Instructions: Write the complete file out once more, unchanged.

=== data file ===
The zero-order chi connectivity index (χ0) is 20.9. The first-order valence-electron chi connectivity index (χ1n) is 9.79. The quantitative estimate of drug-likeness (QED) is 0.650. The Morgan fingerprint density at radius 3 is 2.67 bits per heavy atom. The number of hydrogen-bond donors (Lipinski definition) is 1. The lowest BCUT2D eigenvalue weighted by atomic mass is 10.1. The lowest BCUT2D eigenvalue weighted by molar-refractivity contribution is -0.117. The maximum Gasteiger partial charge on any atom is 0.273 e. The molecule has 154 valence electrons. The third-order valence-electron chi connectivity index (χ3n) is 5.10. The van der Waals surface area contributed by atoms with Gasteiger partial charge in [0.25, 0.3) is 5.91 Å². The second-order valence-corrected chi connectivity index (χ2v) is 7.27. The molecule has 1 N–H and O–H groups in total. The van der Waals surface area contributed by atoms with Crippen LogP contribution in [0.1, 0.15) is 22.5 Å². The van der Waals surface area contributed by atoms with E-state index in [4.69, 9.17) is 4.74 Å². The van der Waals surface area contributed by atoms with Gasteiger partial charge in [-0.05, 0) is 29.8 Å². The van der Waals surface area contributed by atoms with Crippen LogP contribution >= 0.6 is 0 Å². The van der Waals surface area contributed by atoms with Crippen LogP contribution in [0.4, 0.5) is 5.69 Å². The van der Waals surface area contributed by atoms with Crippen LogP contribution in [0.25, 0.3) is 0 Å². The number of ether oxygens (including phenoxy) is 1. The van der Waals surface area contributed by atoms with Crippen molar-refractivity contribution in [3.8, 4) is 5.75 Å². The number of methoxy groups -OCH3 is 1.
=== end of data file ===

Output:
The zero-order chi connectivity index (χ0) is 20.9. The first-order valence-electron chi connectivity index (χ1n) is 9.79. The quantitative estimate of drug-likeness (QED) is 0.650. The Morgan fingerprint density at radius 3 is 2.67 bits per heavy atom. The number of hydrogen-bond donors (Lipinski definition) is 1. The lowest BCUT2D eigenvalue weighted by atomic mass is 10.1. The lowest BCUT2D eigenvalue weighted by molar-refractivity contribution is -0.117. The maximum Gasteiger partial charge on any atom is 0.273 e. The molecule has 154 valence electrons. The third-order valence-electron chi connectivity index (χ3n) is 5.10. The van der Waals surface area contributed by atoms with Gasteiger partial charge in [0.25, 0.3) is 5.91 Å². The second-order valence-corrected chi connectivity index (χ2v) is 7.27. The molecule has 1 N–H and O–H groups in total. The van der Waals surface area contributed by atoms with Crippen LogP contribution in [0.1, 0.15) is 22.5 Å². The van der Waals surface area contributed by atoms with E-state index in [4.69, 9.17) is 4.74 Å². The van der Waals surface area contributed by atoms with Gasteiger partial charge in [-0.05, 0) is 29.8 Å². The van der Waals surface area contributed by atoms with Crippen LogP contribution >= 0.6 is 0 Å². The van der Waals surface area contributed by atoms with Crippen LogP contribution in [0.4, 0.5) is 5.69 Å². The van der Waals surface area contributed by atoms with Crippen LogP contribution in [0.25, 0.3) is 0 Å². The number of ether oxygens (including phenoxy) is 1. The van der Waals surface area contributed by atoms with Crippen molar-refractivity contribution in [3.8, 4) is 5.75 Å². The number of methoxy groups -OCH3 is 1.